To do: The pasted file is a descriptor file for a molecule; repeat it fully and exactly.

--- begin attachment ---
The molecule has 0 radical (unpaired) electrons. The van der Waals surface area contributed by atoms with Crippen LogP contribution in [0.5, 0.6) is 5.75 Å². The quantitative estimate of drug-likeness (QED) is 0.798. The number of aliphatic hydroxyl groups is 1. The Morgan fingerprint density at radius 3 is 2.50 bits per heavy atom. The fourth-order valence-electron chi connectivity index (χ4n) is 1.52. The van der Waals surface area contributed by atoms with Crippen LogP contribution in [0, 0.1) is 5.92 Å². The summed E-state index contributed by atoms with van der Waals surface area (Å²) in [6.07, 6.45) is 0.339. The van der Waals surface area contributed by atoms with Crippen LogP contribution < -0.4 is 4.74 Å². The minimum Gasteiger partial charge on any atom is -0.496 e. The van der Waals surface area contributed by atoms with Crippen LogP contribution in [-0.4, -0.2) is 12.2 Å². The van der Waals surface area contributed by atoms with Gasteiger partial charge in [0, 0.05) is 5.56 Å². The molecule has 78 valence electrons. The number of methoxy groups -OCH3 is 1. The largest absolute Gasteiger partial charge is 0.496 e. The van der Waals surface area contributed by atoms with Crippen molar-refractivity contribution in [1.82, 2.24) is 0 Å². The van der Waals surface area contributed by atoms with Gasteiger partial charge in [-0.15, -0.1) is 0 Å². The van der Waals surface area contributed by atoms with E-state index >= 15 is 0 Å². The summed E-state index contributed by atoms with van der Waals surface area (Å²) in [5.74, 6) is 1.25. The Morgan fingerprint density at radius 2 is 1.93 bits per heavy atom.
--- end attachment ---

The molecule has 0 radical (unpaired) electrons. The van der Waals surface area contributed by atoms with Crippen LogP contribution in [0.5, 0.6) is 5.75 Å². The quantitative estimate of drug-likeness (QED) is 0.798. The number of aliphatic hydroxyl groups is 1. The Morgan fingerprint density at radius 3 is 2.50 bits per heavy atom. The fourth-order valence-electron chi connectivity index (χ4n) is 1.52. The van der Waals surface area contributed by atoms with Crippen LogP contribution in [0, 0.1) is 5.92 Å². The summed E-state index contributed by atoms with van der Waals surface area (Å²) in [6.07, 6.45) is 0.339. The van der Waals surface area contributed by atoms with Crippen LogP contribution < -0.4 is 4.74 Å². The minimum Gasteiger partial charge on any atom is -0.496 e. The van der Waals surface area contributed by atoms with Crippen LogP contribution in [-0.4, -0.2) is 12.2 Å². The van der Waals surface area contributed by atoms with Gasteiger partial charge in [0, 0.05) is 5.56 Å². The molecule has 78 valence electrons. The number of methoxy groups -OCH3 is 1. The largest absolute Gasteiger partial charge is 0.496 e. The van der Waals surface area contributed by atoms with Crippen molar-refractivity contribution in [1.82, 2.24) is 0 Å². The van der Waals surface area contributed by atoms with Gasteiger partial charge in [-0.15, -0.1) is 0 Å². The van der Waals surface area contributed by atoms with E-state index >= 15 is 0 Å². The summed E-state index contributed by atoms with van der Waals surface area (Å²) in [5.74, 6) is 1.25. The Morgan fingerprint density at radius 2 is 1.93 bits per heavy atom.